DIRECTOR: ALAN SWERDLOW
CAST: Craig Urbani
VENUE: STUDIO AT PIETER TOERIEN’S THEATRE, MONTECASINO, UNTIL JUNE 7
REVIEW: PETER FELDMAN
The name Eric Morecambe, I daresay, is not familiar to the South African public at large – though he was a household name in the UK
Together with his partner Ernie Wise, they were one of the most popular comedy acts of the post-war period and for decades had Britons in stitches with their humour. Morecambe, whose real name was Eric Bartholomew, died in 1984. He collapsed on stage after a performance, suffering his third heart attack.
He made his professional debut in 1939 in a touring show at the age of thirteen, having won a talent competition over 100 other contestants. There, he first met Ernie Wise.
Bringing the Morecambe persona to life is renowned South African actor Craig Urbani, who provides audiences with a performance of sheer brilliance, managing to capture in style and presentation a perception of what the comedian was like.
This Olivier Award winning West End play, written by Tim Whitnall and splendidly directed by Alan Swerdlow, is a mesmerising travelogue of Morecambe’s career, his highs and lows and the many funny bits in between. The jokes come fast and furious, delivered by Urbani in a Lancashire accent, and attuning one’s South African ear to the constant flow of words needs concentration.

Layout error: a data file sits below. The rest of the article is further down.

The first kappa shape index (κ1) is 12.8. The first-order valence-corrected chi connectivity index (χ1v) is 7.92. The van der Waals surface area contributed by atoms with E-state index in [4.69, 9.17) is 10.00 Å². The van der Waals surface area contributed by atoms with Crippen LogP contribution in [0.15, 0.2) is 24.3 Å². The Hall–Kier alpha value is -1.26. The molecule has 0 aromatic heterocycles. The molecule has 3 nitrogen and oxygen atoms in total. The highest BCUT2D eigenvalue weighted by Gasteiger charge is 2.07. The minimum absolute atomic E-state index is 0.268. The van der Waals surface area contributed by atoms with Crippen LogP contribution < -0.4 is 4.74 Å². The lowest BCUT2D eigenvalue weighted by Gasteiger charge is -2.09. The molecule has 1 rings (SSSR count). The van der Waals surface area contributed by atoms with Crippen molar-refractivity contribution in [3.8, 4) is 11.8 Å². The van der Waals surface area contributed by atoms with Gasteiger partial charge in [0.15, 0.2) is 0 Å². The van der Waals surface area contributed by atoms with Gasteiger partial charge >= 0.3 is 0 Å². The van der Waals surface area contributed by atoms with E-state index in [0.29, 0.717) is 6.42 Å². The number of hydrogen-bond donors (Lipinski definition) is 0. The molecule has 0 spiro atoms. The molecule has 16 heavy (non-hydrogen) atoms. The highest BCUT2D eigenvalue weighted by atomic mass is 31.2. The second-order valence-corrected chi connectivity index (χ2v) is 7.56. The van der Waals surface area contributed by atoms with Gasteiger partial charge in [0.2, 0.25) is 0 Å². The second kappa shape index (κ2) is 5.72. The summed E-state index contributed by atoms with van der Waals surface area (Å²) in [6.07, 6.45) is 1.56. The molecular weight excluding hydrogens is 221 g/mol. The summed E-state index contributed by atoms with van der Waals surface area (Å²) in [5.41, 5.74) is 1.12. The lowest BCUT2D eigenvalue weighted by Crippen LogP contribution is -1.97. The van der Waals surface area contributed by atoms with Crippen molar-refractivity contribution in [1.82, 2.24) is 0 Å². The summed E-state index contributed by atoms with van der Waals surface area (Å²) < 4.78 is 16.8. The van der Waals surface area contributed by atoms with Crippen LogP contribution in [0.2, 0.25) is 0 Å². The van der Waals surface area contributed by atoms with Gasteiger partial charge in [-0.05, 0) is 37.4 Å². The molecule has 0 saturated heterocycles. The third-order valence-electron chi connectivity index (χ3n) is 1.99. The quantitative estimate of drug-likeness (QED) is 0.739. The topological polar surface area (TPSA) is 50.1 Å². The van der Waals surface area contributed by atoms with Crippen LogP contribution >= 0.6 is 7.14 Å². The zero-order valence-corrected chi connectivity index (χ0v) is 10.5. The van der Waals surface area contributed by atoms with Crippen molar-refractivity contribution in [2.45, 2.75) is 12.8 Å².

Urbani connects with his audience from the moment he is on stage and the intimacy of the theatre serves him well. He never lets it go until the very end, working his magic with professional ease. Playing the part of long-time partner Ernie Wise is a puppet which proves to be an amusing prop throughout this one-man offering, especially when he is reminiscing about some of their engagements.
Many people played a part on Morecambe’s life and Urbani demonstrates his ability to change accents and present believable characters, switching from his mother in curlers to a dense cabbie driver and from a tough West End theatre producer to his dour father.
The many facets all fall neatly into place and though there was the odd miss step when delivering his dialogue, overall, his interpretation came off majestically.
Morecambe was famous for saying “Bring Me Sunshine” – and he certainly did.
On playing the piano, he says: “I’m playing all the right notes, but not necessarily in the right order.”
It’s difficult to know what sort of an audience ‘Morecombe’ will attract, but it’s a well-crafted piece of work and enjoyable to boot. It’s the sort of fun, uplifting slice of comedy that we all need right now.
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